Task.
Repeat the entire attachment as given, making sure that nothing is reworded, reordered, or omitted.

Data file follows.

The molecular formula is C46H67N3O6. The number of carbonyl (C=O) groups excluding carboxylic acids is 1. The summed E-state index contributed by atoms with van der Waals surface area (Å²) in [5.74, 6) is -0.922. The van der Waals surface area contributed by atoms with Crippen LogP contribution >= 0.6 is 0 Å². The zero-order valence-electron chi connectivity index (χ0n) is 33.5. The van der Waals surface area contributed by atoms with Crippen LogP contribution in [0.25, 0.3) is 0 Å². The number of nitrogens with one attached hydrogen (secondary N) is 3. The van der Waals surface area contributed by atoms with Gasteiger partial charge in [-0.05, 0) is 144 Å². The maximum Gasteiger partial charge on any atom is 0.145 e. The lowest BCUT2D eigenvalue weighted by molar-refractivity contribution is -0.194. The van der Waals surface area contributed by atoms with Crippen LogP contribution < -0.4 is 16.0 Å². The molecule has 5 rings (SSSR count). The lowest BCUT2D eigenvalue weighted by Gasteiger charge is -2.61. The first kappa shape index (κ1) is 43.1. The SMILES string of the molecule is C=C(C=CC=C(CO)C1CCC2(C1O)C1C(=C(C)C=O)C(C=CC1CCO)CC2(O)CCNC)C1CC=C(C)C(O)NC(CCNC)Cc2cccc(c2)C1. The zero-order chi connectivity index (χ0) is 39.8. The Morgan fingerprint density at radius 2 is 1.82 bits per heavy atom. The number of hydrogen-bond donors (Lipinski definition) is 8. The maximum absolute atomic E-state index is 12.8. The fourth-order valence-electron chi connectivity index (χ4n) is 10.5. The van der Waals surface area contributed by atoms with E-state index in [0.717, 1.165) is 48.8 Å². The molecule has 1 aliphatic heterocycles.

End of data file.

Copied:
The molecular formula is C46H67N3O6. The number of carbonyl (C=O) groups excluding carboxylic acids is 1. The summed E-state index contributed by atoms with van der Waals surface area (Å²) in [5.74, 6) is -0.922. The van der Waals surface area contributed by atoms with Crippen LogP contribution >= 0.6 is 0 Å². The zero-order valence-electron chi connectivity index (χ0n) is 33.5. The van der Waals surface area contributed by atoms with Crippen LogP contribution in [0.25, 0.3) is 0 Å². The number of nitrogens with one attached hydrogen (secondary N) is 3. The van der Waals surface area contributed by atoms with Gasteiger partial charge in [-0.05, 0) is 144 Å². The maximum Gasteiger partial charge on any atom is 0.145 e. The lowest BCUT2D eigenvalue weighted by molar-refractivity contribution is -0.194. The van der Waals surface area contributed by atoms with Crippen LogP contribution < -0.4 is 16.0 Å². The molecule has 5 rings (SSSR count). The lowest BCUT2D eigenvalue weighted by Gasteiger charge is -2.61. The first kappa shape index (κ1) is 43.1. The SMILES string of the molecule is C=C(C=CC=C(CO)C1CCC2(C1O)C1C(=C(C)C=O)C(C=CC1CCO)CC2(O)CCNC)C1CC=C(C)C(O)NC(CCNC)Cc2cccc(c2)C1. The zero-order chi connectivity index (χ0) is 39.8. The Morgan fingerprint density at radius 2 is 1.82 bits per heavy atom. The number of hydrogen-bond donors (Lipinski definition) is 8. The maximum absolute atomic E-state index is 12.8. The fourth-order valence-electron chi connectivity index (χ4n) is 10.5. The van der Waals surface area contributed by atoms with E-state index in [0.717, 1.165) is 48.8 Å². The molecule has 1 aliphatic heterocycles.